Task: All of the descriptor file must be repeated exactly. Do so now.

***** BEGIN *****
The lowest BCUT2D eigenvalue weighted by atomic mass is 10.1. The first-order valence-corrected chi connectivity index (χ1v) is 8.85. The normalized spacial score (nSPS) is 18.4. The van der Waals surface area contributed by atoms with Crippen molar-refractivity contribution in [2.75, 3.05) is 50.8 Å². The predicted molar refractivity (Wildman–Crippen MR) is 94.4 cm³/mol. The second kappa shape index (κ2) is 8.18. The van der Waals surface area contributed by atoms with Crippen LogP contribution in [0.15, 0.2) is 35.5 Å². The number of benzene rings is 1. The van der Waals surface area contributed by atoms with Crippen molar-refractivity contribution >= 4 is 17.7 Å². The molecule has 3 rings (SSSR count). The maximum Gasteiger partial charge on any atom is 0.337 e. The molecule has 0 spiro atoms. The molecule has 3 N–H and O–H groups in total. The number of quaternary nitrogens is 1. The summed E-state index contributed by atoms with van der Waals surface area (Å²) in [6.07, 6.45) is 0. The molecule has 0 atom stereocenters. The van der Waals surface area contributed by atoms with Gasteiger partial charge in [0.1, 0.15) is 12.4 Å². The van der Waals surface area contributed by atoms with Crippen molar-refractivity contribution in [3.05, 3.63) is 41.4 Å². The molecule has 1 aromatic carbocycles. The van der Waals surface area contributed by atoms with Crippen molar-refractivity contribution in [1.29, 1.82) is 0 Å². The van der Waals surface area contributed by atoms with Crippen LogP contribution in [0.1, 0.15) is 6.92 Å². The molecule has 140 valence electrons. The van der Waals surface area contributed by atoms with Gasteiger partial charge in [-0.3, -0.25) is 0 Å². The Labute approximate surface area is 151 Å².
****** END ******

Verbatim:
The lowest BCUT2D eigenvalue weighted by atomic mass is 10.1. The first-order valence-corrected chi connectivity index (χ1v) is 8.85. The normalized spacial score (nSPS) is 18.4. The van der Waals surface area contributed by atoms with Crippen molar-refractivity contribution in [2.75, 3.05) is 50.8 Å². The predicted molar refractivity (Wildman–Crippen MR) is 94.4 cm³/mol. The second kappa shape index (κ2) is 8.18. The van der Waals surface area contributed by atoms with Crippen LogP contribution in [0.15, 0.2) is 35.5 Å². The number of benzene rings is 1. The van der Waals surface area contributed by atoms with Crippen molar-refractivity contribution >= 4 is 17.7 Å². The molecule has 3 rings (SSSR count). The maximum Gasteiger partial charge on any atom is 0.337 e. The molecule has 0 spiro atoms. The molecule has 3 N–H and O–H groups in total. The number of quaternary nitrogens is 1. The summed E-state index contributed by atoms with van der Waals surface area (Å²) in [6.07, 6.45) is 0. The molecule has 0 atom stereocenters. The van der Waals surface area contributed by atoms with Gasteiger partial charge in [0.1, 0.15) is 12.4 Å². The van der Waals surface area contributed by atoms with Crippen molar-refractivity contribution in [3.05, 3.63) is 41.4 Å². The molecule has 1 aromatic carbocycles. The van der Waals surface area contributed by atoms with Crippen molar-refractivity contribution in [1.29, 1.82) is 0 Å². The van der Waals surface area contributed by atoms with Crippen LogP contribution in [0.1, 0.15) is 6.92 Å². The molecule has 140 valence electrons. The van der Waals surface area contributed by atoms with Gasteiger partial charge in [-0.3, -0.25) is 0 Å². The Labute approximate surface area is 151 Å².